Speaking of style bias, the US fund management firm Research Affiliates crunched the numbers on the entire US stock market for the 50 years from 1967 to 2016 by investment style and the results are shown below.
We can debate the specific characteristics of 'value', 'momentum', 'quality' and 'growth' stocks, but in essence they would look something like this:
  • Value stocks will typically trade on low valuation multiples (like price/earnings and price/book);
  • Momentum stocks will typically be trending strongly higher in price, irrespective of which sector they belong to;
  • Quality stocks will have robust and well recognised businesses and brands with global reach, with a history of strong and uninterrupted dividends;
  • Growth stocks will be displaying strong growth in revenues (if not necessarily profits or dividends) and will often be in the technology sector.
The intriguing thing about the Research Affiliates data is that it pointed to some surprising conclusions, namely that on average, only 'value' and 'momentum' generated superior returns relative to the market over the longer term; 'quality' and 'growth' actually tended to destroy value relative to the market as a whole.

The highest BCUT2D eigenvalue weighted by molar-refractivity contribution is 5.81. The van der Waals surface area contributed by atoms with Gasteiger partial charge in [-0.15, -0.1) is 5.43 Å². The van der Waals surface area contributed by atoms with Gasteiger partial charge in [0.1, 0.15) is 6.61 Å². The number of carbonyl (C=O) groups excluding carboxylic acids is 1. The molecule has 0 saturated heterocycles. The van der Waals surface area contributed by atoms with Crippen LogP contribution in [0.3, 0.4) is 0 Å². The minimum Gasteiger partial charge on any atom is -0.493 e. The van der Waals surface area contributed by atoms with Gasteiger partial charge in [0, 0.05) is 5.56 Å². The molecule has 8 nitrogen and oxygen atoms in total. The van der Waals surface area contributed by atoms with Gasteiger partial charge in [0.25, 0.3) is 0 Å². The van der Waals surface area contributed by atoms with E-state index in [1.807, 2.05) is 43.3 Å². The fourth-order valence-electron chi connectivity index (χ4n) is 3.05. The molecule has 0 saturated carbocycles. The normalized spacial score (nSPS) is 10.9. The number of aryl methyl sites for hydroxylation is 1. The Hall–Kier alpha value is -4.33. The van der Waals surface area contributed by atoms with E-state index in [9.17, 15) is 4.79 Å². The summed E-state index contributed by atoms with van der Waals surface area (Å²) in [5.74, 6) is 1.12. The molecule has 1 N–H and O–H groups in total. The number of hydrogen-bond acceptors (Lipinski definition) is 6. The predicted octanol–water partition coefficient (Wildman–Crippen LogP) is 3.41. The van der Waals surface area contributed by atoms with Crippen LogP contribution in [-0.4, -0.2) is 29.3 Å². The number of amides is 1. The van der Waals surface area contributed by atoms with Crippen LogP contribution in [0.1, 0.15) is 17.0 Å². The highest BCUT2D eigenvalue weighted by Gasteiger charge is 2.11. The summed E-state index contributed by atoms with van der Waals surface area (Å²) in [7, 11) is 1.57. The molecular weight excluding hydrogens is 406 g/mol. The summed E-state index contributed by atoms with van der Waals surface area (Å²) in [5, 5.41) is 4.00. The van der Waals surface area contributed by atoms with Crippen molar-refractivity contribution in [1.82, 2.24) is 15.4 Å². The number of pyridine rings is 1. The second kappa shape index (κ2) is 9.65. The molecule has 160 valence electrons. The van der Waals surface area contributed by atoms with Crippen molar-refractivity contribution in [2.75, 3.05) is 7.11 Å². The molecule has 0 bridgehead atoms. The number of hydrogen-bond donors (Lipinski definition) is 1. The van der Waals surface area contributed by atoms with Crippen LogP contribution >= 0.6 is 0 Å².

We stress that these style labels are not beneficiaries of an exact science. It may also be the case that the history of the last decade or so – and the extraordinary outperformance of 'growth' over that period, especially relative to 'value' – might simply be a huge albeit persistent anomaly.
Or perhaps things really are different now. As somebody once said: value investors invest on the basis that nothing will change; whereas growth investors invest on the basis that everything will change. The reality surely lies somewhere between these two extremes.
But as inflation looks increasingly engrained and interest rates and bond yields have already surged from their 5,000-year lows, we're not about to abandon value now. Nor our commitment to precious metals and other real assets, for increasingly obvious, not to say existential, reasons.
London-based director at Price Value Partners Ltd, Tim Price has over 25 years of experience in both private client and institutional investment management. He has been shortlisted for the Private Asset Managers Awards program five years running, and is a previous winner in the category of Defensive Investment Performance.
See the full archive of Tim Price articles.